It is also not likely that the storage and retrieval of memories works as seamlessly as simplified models of the mind suggests. Bjork and Bjork (1992) identify some ‘important peculiarities of the human memory system’ and describe recall from memory as ‘erratic, highly fallible and heavily cue dependant’. Information that is readily available on one day might prove elusive on another. Factors like environmental cues and the emotional state of the learner can have an effect on their ability to bring something to mind. Sitting in a chaotic classroom environment is not going to support retrieval practice and neither is coming to school hungry.

I have also observed retrieval practice activities that are designed to last 5 minutes but in reality, take 20 minutes. This is usually due to a miscalculation by the teacher about the difficulty of the questions, or, as mentioned before, the learners being unable to recall the material on that particular day. While it might demonstrate a gap in student knowledge, a retrieval practice activity should have a time limit because in a packed curriculum this is time lost from teaching new material. Conversely, sometimes the questions are so easy that it might give a false impression to the teacher and the students that learning has been successful. In an observation this can give the sense that learning has taken place but might have little value to the teacher and give the students a false impression that they are learning.

It is also important to remember that retrieval practice is something that is done after the teaching has occurred. The main challenge for the teacher is to make something understandable, to clarify and expand an idea and to show how facts and concepts are connected (Tharby, 2019). I would argue that teachers find this much harder to do well than a retrieval practice exercise. It requires a teacher to have a good grasp of their subject and I would hope that schools spend more of their CPD time on this as opposed to designing retrieval practice activities. It is often tempting for schools to focus on ‘easy wins’ such as retrieval practice, and it does have a place in the classroom. But we have to embrace the complexity of teaching a wide range of different subjects. Provide teachers with high-quality, subject-specific training that supports subject development and subject-specific pedagogy. We cannot reduce learning to retrieval practice, and we have to remember that our models of learning might not seamlessly translate from theory to practice in the classroom.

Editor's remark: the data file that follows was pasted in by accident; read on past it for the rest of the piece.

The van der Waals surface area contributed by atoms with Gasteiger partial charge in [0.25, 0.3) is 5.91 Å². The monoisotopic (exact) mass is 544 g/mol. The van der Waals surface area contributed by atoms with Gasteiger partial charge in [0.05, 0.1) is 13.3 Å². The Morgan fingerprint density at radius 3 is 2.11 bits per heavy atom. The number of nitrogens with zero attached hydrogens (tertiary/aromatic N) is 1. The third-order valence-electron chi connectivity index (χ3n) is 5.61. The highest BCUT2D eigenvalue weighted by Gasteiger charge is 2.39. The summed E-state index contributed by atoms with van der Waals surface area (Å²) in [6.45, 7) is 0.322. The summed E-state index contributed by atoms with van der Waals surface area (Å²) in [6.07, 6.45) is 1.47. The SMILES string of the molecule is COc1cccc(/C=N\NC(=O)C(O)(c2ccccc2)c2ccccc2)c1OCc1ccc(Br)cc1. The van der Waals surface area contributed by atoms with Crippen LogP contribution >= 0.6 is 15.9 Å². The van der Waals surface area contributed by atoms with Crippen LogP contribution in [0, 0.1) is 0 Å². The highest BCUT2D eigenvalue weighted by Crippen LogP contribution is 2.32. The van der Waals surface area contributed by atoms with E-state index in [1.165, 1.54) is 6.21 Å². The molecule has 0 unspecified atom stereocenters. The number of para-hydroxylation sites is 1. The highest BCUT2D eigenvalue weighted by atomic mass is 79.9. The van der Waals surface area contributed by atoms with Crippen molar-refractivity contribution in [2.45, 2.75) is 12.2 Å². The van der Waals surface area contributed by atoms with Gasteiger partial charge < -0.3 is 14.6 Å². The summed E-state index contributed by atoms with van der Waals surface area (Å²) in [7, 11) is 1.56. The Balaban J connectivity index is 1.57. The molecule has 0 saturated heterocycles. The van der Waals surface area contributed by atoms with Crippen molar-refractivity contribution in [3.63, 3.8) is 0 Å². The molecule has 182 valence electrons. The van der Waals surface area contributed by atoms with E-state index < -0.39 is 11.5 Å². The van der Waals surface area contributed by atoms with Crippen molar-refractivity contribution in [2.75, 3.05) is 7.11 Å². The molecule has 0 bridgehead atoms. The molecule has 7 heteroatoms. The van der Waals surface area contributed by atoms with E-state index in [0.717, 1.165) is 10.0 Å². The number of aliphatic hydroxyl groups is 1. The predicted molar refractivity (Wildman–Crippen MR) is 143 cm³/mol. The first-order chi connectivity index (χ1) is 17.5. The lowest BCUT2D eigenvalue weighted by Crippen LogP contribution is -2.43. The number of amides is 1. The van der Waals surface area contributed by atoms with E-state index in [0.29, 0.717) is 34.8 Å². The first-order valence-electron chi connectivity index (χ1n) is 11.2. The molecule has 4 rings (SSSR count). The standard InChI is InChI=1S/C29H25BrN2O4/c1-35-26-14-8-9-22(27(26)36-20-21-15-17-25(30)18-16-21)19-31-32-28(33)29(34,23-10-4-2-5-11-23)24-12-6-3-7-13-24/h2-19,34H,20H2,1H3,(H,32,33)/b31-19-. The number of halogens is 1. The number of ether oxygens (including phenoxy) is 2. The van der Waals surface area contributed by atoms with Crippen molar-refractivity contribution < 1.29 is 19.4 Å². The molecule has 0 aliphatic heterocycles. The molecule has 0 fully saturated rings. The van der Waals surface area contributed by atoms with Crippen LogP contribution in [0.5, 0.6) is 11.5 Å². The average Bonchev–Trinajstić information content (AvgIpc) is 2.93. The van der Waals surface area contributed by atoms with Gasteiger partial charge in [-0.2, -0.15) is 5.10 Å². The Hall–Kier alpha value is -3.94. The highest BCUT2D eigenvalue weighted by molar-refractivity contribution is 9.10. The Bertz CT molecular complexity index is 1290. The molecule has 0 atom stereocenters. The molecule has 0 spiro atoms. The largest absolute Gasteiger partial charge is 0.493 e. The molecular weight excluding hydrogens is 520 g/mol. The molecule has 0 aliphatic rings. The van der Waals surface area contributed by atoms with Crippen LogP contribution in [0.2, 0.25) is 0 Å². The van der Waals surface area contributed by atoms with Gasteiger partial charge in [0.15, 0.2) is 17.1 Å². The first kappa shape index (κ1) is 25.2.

Bjork RA and Bjork EL (1992) A new theory of disuse and an old theory of stimulus fluctuation. In: Healy A, Kosslyn S and Shiffrin R (eds) From Learning Processes to Cognitive Processes: Essays in Honor of William K. Estes. Hillsdale, NJ: Erlbaum, pp. 35–67. (accessed 23.10.19)

Hendrick C and MacPherson R (2017) What Does This Look Like in the Classroom. Melton. John Catt Publications.

Mercier H and Sperber D (2018) The Enigma of Reason. A New Theory of Human Understanding. London; New York: Penguin Books.

National Research Council (2000) How people learn: Brain, mind, experience, and school. Washington, DC: The National Academies Press. (accessed 8.1.20)

Tharby A (2018) How To Explain Absolutely Anything To Absolutely Anyone. The Art and Science of Teacher Explanation. Crown House Publishing. Carmarthen, Wales.

Weinstein Y, Sumeracki M and Caviglioli O (2019) Understanding How We Learn. A Visual Guide. Oxford. Routledge.

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      Author(s): Bill Lucas